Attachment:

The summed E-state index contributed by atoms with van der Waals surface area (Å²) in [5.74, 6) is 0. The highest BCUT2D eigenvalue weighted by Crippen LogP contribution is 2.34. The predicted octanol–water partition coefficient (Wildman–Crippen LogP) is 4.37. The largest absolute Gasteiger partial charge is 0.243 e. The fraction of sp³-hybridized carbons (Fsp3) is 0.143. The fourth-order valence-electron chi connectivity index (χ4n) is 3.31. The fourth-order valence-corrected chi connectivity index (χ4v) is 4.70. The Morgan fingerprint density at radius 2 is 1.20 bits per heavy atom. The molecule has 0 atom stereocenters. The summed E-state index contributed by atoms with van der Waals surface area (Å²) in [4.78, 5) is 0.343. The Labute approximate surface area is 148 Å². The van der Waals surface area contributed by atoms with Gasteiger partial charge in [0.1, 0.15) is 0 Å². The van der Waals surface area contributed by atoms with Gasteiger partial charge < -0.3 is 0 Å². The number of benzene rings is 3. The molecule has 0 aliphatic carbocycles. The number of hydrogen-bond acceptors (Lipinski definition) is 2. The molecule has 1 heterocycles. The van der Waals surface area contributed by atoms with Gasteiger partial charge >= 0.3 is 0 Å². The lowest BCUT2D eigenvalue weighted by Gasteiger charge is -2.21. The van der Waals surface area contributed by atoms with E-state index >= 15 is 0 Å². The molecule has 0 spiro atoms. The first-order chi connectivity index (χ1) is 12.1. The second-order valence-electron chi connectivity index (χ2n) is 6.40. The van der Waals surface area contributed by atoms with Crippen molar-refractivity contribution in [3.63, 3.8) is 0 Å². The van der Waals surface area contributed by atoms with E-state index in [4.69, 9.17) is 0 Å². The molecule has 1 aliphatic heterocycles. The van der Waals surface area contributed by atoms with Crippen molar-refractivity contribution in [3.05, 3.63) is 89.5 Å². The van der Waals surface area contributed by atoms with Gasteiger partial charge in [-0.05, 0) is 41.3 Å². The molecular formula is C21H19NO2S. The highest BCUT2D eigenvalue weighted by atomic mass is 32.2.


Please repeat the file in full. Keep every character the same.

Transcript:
The summed E-state index contributed by atoms with van der Waals surface area (Å²) in [5.74, 6) is 0. The highest BCUT2D eigenvalue weighted by Crippen LogP contribution is 2.34. The predicted octanol–water partition coefficient (Wildman–Crippen LogP) is 4.37. The largest absolute Gasteiger partial charge is 0.243 e. The fraction of sp³-hybridized carbons (Fsp3) is 0.143. The fourth-order valence-electron chi connectivity index (χ4n) is 3.31. The fourth-order valence-corrected chi connectivity index (χ4v) is 4.70. The Morgan fingerprint density at radius 2 is 1.20 bits per heavy atom. The molecule has 0 atom stereocenters. The summed E-state index contributed by atoms with van der Waals surface area (Å²) in [4.78, 5) is 0.343. The Labute approximate surface area is 148 Å². The van der Waals surface area contributed by atoms with Gasteiger partial charge in [0.1, 0.15) is 0 Å². The van der Waals surface area contributed by atoms with Gasteiger partial charge < -0.3 is 0 Å². The number of benzene rings is 3. The molecule has 0 aliphatic carbocycles. The number of hydrogen-bond acceptors (Lipinski definition) is 2. The molecule has 1 heterocycles. The van der Waals surface area contributed by atoms with Gasteiger partial charge >= 0.3 is 0 Å². The lowest BCUT2D eigenvalue weighted by Gasteiger charge is -2.21. The van der Waals surface area contributed by atoms with E-state index >= 15 is 0 Å². The molecule has 0 spiro atoms. The first-order chi connectivity index (χ1) is 12.1. The second-order valence-electron chi connectivity index (χ2n) is 6.40. The van der Waals surface area contributed by atoms with Crippen molar-refractivity contribution in [3.63, 3.8) is 0 Å². The van der Waals surface area contributed by atoms with E-state index in [4.69, 9.17) is 0 Å². The molecule has 1 aliphatic heterocycles. The van der Waals surface area contributed by atoms with Crippen molar-refractivity contribution in [3.05, 3.63) is 89.5 Å². The van der Waals surface area contributed by atoms with Gasteiger partial charge in [-0.05, 0) is 41.3 Å². The molecular formula is C21H19NO2S. The highest BCUT2D eigenvalue weighted by atomic mass is 32.2.